Monovalent bulks were mixed to a trivalent bulk (Sabin PV type 1-2-3) in a ratio of 60-96-192 DU mL-1 prior to formulation to a final bulk. Different final bulks were prepared. Plain sIPV was prepared in different final concentrations of D-antigen to be able to test low (5-8-16 DU shd-1) middle (10-16-32 DU shd-1) and high (20-32-64 DU shd-1) dosages in (non-)clinical studies. Aluminium (Al(OH)3) adjuvanted vaccine was mixed at 2-fold lower D-antigen values being: low (2.5-4-8 DU shd-1), middle (5-8-16 DU shd-1) and high (10-16-32 DU shd-1). Vaccine was filled in vials as 0.5 mL per single human dose.

Pre-clinical studies

The immunogenicities in terms of the capacity to induce virus neutralizing antibody titers (VNT) against the wild-type PVs (PV Type 1 Mahoney, PV Type 2 MEF-1 and PV Type 3 Saukett) of the six differently formulated vaccines were determined in rats [31,32]. High VNT against wild-type viruses were observed for all prepared formulations (i.e. 0.5 mL of high, middle and low DU). The maximum VNT for PV type 1 was lower than for PV type 2 and 3 (Figure 4A-C). For all types, the VNT increased with the dose and the addition of aluminium as adjuvant had a positive effect. For PV type 2 this effect was larger than for PV type 1 and PV type 3. Compared to conventional IPV, immunization of rats with sIPV resulted in comparable wild-type VNTs for PV type 1 and 3. Lower VNTs were found for PV type 2 when immunized with sIPV, however the levels of antibodies raised are very high (>8 log2) (Figure 4D-F). These data suggest that sIPV may be able to raise sufficient protective antibodies against all PV sub-types in humans, where the threshold for protection is 3 log2 [38] and thereby would be non-inferior to conventional IPV.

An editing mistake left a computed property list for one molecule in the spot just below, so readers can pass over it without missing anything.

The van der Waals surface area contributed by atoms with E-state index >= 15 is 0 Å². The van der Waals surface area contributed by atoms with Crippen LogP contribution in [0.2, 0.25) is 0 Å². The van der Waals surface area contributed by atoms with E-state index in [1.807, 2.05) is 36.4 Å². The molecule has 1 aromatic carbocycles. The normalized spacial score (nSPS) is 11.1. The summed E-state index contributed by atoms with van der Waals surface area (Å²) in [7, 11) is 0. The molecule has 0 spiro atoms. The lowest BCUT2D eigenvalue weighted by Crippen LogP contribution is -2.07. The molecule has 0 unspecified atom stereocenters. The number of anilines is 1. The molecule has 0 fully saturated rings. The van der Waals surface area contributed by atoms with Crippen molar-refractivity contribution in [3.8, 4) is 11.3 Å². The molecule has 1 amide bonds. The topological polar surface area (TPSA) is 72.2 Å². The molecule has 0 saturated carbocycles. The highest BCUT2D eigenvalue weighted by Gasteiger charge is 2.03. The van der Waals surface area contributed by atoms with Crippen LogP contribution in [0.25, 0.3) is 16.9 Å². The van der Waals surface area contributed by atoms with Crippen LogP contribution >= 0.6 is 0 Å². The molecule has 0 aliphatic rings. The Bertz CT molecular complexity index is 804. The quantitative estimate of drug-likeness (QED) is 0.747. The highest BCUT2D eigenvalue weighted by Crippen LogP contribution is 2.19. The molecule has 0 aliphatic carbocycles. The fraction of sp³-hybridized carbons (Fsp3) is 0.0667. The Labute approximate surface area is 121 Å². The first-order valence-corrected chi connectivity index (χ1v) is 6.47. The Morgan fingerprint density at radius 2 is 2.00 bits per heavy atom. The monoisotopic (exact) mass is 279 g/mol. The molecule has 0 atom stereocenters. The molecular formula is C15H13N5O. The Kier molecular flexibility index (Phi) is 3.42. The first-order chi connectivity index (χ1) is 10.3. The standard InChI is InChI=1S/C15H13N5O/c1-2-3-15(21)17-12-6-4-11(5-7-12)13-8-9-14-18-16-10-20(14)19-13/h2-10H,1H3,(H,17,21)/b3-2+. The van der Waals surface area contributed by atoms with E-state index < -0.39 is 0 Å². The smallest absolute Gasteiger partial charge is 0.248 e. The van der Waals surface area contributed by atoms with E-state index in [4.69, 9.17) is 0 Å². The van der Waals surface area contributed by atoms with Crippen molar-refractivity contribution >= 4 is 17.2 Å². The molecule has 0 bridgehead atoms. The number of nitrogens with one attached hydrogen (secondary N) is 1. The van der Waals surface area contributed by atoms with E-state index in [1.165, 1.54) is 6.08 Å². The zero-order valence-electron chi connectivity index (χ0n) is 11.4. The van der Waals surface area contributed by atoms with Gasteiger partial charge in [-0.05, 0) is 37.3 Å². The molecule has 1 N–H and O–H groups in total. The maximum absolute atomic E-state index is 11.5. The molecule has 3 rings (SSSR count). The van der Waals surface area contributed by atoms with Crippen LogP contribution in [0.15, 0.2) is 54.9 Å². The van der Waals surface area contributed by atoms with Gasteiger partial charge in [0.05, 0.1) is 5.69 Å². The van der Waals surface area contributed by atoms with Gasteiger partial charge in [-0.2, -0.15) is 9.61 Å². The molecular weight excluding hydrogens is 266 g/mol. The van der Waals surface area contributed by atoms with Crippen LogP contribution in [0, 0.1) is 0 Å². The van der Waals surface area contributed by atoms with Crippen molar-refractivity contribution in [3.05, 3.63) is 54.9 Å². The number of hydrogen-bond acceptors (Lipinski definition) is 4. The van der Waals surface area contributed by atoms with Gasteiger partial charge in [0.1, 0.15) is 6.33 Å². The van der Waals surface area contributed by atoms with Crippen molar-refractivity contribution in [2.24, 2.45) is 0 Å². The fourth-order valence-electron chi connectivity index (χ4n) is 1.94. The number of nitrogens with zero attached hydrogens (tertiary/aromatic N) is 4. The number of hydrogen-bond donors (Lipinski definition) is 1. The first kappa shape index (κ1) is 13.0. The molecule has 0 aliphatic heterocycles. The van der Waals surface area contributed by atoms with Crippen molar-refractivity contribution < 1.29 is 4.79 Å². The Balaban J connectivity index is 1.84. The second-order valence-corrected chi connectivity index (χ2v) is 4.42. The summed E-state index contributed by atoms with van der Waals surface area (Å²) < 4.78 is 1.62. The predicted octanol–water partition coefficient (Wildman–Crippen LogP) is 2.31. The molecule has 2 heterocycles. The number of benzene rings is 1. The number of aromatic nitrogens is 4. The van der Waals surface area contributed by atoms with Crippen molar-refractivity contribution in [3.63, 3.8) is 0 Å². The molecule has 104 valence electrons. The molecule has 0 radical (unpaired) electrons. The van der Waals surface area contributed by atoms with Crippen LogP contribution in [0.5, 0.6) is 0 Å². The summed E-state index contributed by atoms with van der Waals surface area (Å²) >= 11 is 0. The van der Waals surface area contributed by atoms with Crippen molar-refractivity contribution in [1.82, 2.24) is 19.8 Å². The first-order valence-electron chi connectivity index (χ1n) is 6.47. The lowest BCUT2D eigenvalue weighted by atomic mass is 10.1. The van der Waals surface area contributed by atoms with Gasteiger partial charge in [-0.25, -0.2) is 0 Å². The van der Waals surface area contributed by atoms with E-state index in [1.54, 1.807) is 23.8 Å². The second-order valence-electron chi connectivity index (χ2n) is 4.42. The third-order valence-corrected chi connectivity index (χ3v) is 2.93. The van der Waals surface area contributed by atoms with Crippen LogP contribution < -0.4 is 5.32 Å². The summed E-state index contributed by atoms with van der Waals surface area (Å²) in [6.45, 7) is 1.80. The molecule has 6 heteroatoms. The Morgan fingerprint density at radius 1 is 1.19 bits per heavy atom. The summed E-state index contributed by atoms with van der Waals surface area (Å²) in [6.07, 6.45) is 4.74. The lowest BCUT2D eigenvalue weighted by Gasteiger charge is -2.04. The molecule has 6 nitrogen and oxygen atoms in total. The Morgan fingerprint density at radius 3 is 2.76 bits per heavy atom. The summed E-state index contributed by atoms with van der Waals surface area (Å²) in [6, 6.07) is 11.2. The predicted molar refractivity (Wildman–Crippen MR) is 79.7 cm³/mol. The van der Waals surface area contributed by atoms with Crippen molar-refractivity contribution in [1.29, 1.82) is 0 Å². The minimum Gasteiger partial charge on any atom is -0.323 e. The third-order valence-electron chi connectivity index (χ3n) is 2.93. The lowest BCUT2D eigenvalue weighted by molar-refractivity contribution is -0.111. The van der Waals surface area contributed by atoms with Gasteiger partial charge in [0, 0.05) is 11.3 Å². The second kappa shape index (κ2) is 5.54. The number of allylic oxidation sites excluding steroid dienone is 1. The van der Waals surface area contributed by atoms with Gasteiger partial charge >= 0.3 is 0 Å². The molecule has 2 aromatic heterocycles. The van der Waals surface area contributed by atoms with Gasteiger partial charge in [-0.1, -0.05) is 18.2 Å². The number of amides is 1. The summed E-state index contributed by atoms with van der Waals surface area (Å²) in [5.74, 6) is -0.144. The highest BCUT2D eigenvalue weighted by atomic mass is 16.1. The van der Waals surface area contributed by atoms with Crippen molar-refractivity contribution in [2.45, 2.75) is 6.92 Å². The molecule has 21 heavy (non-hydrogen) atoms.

Figure 4. Rat immunogenicity (VNT against wild-type viruses).

Panel A, B and C: VNT (log2 titer) to immunization with plain sIPV (blue) and adjuvanted sIPV (red) for PV type 1, 2 and 3 respectively; Panel D, E and F: VNT of plain sIPV 20/32/64 (light blue), 10/16/32 (red), 5/8/16 (green) and plain IPV 40/8/32 (dark blue) for PV type 1, 2 and 3 respectively. Error bars in panel A-F depict standard deviation of the median (n=10 rats).

Stability of the clinical lots over a period of 24 months was assessed based on immunogenicity in rats, D-antigen concentration, amount of free D-antigen (in case of adjuvanted vaccine) and more general parameters like sterility, appearance and pH. Vaccine stability with respect to immunogenicity in rats is illustrated in Figure 5A-D. Based on the regression line slopes (derived from Figure 5A) and their 95% confidence intervals (Figure 5B) it was concluded that all formulated clinical lots were stable with respect to immunogenicity in rats (null hypothesis slope=0; α=0.05; result p>0.05).

Figure 5. Stability of sIPV.

Panel A: PV type 1 VNT of plain sIPV 20/32/64 (blue), 10/16/32 (red), 5/8/16 (green) in time, error bars depict standard deviation of the median (n=10 rats); Panel B: slopes of linear regression lines determined for stability based on rat immunogenicity as illustrated in panel A, error bars depict 95% confidence interval; Panel C: Stability of PV type 1 D-antigen of sIPV 20/32/64; Panel D: slopes of linear regression lines determined for stability based on D-antigen as illustrated in panel C, error bars depict 95% confidence interval.